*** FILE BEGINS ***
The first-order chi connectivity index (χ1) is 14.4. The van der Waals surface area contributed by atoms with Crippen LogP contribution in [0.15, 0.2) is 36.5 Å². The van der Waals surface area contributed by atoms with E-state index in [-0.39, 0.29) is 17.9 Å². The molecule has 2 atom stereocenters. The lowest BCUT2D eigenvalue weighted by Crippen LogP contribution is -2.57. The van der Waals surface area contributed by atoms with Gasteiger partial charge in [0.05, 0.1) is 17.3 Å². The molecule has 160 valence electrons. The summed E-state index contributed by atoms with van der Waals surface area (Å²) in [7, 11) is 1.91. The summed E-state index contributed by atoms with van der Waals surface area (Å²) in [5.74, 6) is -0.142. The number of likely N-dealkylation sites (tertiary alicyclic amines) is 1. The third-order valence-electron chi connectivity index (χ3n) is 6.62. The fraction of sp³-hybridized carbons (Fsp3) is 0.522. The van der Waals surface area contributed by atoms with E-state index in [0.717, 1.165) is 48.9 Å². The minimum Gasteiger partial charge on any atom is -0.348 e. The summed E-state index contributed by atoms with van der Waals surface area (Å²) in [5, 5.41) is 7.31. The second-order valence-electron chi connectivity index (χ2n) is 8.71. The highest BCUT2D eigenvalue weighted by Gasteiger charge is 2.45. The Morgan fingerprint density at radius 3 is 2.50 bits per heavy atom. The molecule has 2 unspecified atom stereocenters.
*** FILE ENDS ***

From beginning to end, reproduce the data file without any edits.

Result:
The first-order chi connectivity index (χ1) is 14.4. The van der Waals surface area contributed by atoms with Crippen LogP contribution in [0.15, 0.2) is 36.5 Å². The van der Waals surface area contributed by atoms with E-state index in [-0.39, 0.29) is 17.9 Å². The molecule has 2 atom stereocenters. The lowest BCUT2D eigenvalue weighted by Crippen LogP contribution is -2.57. The van der Waals surface area contributed by atoms with Gasteiger partial charge in [0.05, 0.1) is 17.3 Å². The molecule has 160 valence electrons. The summed E-state index contributed by atoms with van der Waals surface area (Å²) in [7, 11) is 1.91. The summed E-state index contributed by atoms with van der Waals surface area (Å²) in [5.74, 6) is -0.142. The number of likely N-dealkylation sites (tertiary alicyclic amines) is 1. The third-order valence-electron chi connectivity index (χ3n) is 6.62. The fraction of sp³-hybridized carbons (Fsp3) is 0.522. The van der Waals surface area contributed by atoms with E-state index in [0.717, 1.165) is 48.9 Å². The minimum Gasteiger partial charge on any atom is -0.348 e. The summed E-state index contributed by atoms with van der Waals surface area (Å²) in [5, 5.41) is 7.31. The second-order valence-electron chi connectivity index (χ2n) is 8.71. The highest BCUT2D eigenvalue weighted by Gasteiger charge is 2.45. The Morgan fingerprint density at radius 3 is 2.50 bits per heavy atom. The molecule has 2 unspecified atom stereocenters.